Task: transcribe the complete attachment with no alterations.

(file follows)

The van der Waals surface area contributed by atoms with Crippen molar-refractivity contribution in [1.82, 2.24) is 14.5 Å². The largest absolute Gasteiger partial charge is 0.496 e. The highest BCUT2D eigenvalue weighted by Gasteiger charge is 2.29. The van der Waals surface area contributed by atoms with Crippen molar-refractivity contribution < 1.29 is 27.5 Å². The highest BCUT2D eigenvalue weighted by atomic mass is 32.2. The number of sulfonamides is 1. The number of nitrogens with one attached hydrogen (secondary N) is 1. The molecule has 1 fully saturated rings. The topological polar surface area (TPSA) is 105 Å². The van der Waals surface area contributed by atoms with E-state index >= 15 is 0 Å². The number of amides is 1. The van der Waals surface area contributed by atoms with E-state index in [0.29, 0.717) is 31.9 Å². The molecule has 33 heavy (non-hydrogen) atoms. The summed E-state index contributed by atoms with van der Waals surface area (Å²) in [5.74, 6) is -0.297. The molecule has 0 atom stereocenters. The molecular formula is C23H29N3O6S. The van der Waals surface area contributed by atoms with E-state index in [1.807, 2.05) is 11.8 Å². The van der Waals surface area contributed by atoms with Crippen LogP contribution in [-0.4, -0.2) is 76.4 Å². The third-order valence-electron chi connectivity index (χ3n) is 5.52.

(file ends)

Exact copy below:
The van der Waals surface area contributed by atoms with Crippen molar-refractivity contribution in [1.82, 2.24) is 14.5 Å². The largest absolute Gasteiger partial charge is 0.496 e. The highest BCUT2D eigenvalue weighted by Gasteiger charge is 2.29. The van der Waals surface area contributed by atoms with Crippen molar-refractivity contribution < 1.29 is 27.5 Å². The highest BCUT2D eigenvalue weighted by atomic mass is 32.2. The number of sulfonamides is 1. The number of nitrogens with one attached hydrogen (secondary N) is 1. The molecule has 1 fully saturated rings. The topological polar surface area (TPSA) is 105 Å². The van der Waals surface area contributed by atoms with E-state index >= 15 is 0 Å². The number of amides is 1. The van der Waals surface area contributed by atoms with E-state index in [0.29, 0.717) is 31.9 Å². The molecule has 33 heavy (non-hydrogen) atoms. The summed E-state index contributed by atoms with van der Waals surface area (Å²) in [5.74, 6) is -0.297. The molecule has 0 atom stereocenters. The molecular formula is C23H29N3O6S. The van der Waals surface area contributed by atoms with E-state index in [1.807, 2.05) is 11.8 Å². The van der Waals surface area contributed by atoms with Crippen LogP contribution in [-0.4, -0.2) is 76.4 Å². The third-order valence-electron chi connectivity index (χ3n) is 5.52.